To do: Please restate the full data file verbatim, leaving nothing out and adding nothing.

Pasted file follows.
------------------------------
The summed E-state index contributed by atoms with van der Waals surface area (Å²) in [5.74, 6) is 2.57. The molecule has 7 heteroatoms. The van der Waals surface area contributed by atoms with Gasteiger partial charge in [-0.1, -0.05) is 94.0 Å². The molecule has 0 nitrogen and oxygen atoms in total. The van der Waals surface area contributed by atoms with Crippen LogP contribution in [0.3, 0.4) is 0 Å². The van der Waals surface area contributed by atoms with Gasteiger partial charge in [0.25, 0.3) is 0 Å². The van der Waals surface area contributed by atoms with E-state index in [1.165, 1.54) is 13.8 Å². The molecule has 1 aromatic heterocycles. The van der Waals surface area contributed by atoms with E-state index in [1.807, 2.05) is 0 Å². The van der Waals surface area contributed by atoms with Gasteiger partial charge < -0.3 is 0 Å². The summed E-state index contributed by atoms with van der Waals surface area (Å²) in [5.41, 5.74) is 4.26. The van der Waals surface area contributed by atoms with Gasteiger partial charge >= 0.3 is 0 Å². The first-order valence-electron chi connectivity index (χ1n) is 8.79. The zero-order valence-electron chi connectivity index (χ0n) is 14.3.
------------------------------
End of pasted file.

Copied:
The summed E-state index contributed by atoms with van der Waals surface area (Å²) in [5.74, 6) is 2.57. The molecule has 7 heteroatoms. The van der Waals surface area contributed by atoms with Gasteiger partial charge in [-0.1, -0.05) is 94.0 Å². The molecule has 0 nitrogen and oxygen atoms in total. The van der Waals surface area contributed by atoms with Crippen LogP contribution in [0.3, 0.4) is 0 Å². The van der Waals surface area contributed by atoms with Gasteiger partial charge in [0.25, 0.3) is 0 Å². The van der Waals surface area contributed by atoms with E-state index in [1.165, 1.54) is 13.8 Å². The molecule has 1 aromatic heterocycles. The van der Waals surface area contributed by atoms with E-state index in [1.807, 2.05) is 0 Å². The van der Waals surface area contributed by atoms with Gasteiger partial charge < -0.3 is 0 Å². The summed E-state index contributed by atoms with van der Waals surface area (Å²) in [5.41, 5.74) is 4.26. The van der Waals surface area contributed by atoms with Gasteiger partial charge >= 0.3 is 0 Å². The first-order valence-electron chi connectivity index (χ1n) is 8.79. The zero-order valence-electron chi connectivity index (χ0n) is 14.3.